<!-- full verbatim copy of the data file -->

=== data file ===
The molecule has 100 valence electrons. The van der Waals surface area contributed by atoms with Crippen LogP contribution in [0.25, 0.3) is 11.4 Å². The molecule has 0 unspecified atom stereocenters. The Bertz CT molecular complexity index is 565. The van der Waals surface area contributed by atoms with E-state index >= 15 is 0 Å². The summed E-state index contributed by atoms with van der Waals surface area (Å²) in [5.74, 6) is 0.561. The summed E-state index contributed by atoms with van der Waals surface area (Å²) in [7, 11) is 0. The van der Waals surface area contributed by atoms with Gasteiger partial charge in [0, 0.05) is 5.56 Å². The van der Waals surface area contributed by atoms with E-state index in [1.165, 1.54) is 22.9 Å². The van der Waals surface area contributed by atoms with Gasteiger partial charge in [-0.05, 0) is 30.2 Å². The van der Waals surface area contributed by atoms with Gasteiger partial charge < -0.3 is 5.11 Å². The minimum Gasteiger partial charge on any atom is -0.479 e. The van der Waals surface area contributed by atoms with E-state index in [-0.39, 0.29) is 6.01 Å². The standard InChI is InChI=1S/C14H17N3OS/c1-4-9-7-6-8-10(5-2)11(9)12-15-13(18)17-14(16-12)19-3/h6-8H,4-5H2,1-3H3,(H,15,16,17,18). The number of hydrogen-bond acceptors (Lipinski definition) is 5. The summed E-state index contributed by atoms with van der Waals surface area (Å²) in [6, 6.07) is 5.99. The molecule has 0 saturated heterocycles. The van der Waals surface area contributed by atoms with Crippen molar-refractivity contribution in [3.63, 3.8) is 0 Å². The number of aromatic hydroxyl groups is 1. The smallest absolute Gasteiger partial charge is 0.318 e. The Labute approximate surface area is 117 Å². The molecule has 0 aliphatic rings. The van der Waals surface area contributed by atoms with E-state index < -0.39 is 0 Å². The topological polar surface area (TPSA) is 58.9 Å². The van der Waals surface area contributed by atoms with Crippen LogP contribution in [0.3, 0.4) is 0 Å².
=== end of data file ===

The molecule has 100 valence electrons. The van der Waals surface area contributed by atoms with Crippen LogP contribution in [0.25, 0.3) is 11.4 Å². The molecule has 0 unspecified atom stereocenters. The Bertz CT molecular complexity index is 565. The van der Waals surface area contributed by atoms with E-state index >= 15 is 0 Å². The summed E-state index contributed by atoms with van der Waals surface area (Å²) in [5.74, 6) is 0.561. The summed E-state index contributed by atoms with van der Waals surface area (Å²) in [7, 11) is 0. The van der Waals surface area contributed by atoms with Gasteiger partial charge in [0, 0.05) is 5.56 Å². The van der Waals surface area contributed by atoms with E-state index in [1.165, 1.54) is 22.9 Å². The van der Waals surface area contributed by atoms with Gasteiger partial charge in [-0.05, 0) is 30.2 Å². The van der Waals surface area contributed by atoms with Gasteiger partial charge < -0.3 is 5.11 Å². The minimum Gasteiger partial charge on any atom is -0.479 e. The van der Waals surface area contributed by atoms with E-state index in [-0.39, 0.29) is 6.01 Å². The standard InChI is InChI=1S/C14H17N3OS/c1-4-9-7-6-8-10(5-2)11(9)12-15-13(18)17-14(16-12)19-3/h6-8H,4-5H2,1-3H3,(H,15,16,17,18). The number of hydrogen-bond acceptors (Lipinski definition) is 5. The summed E-state index contributed by atoms with van der Waals surface area (Å²) in [6, 6.07) is 5.99. The molecule has 0 saturated heterocycles. The van der Waals surface area contributed by atoms with Crippen molar-refractivity contribution in [3.63, 3.8) is 0 Å². The number of aromatic hydroxyl groups is 1. The smallest absolute Gasteiger partial charge is 0.318 e. The Labute approximate surface area is 117 Å². The molecule has 0 aliphatic rings. The van der Waals surface area contributed by atoms with E-state index < -0.39 is 0 Å². The topological polar surface area (TPSA) is 58.9 Å². The van der Waals surface area contributed by atoms with Crippen LogP contribution in [0.3, 0.4) is 0 Å².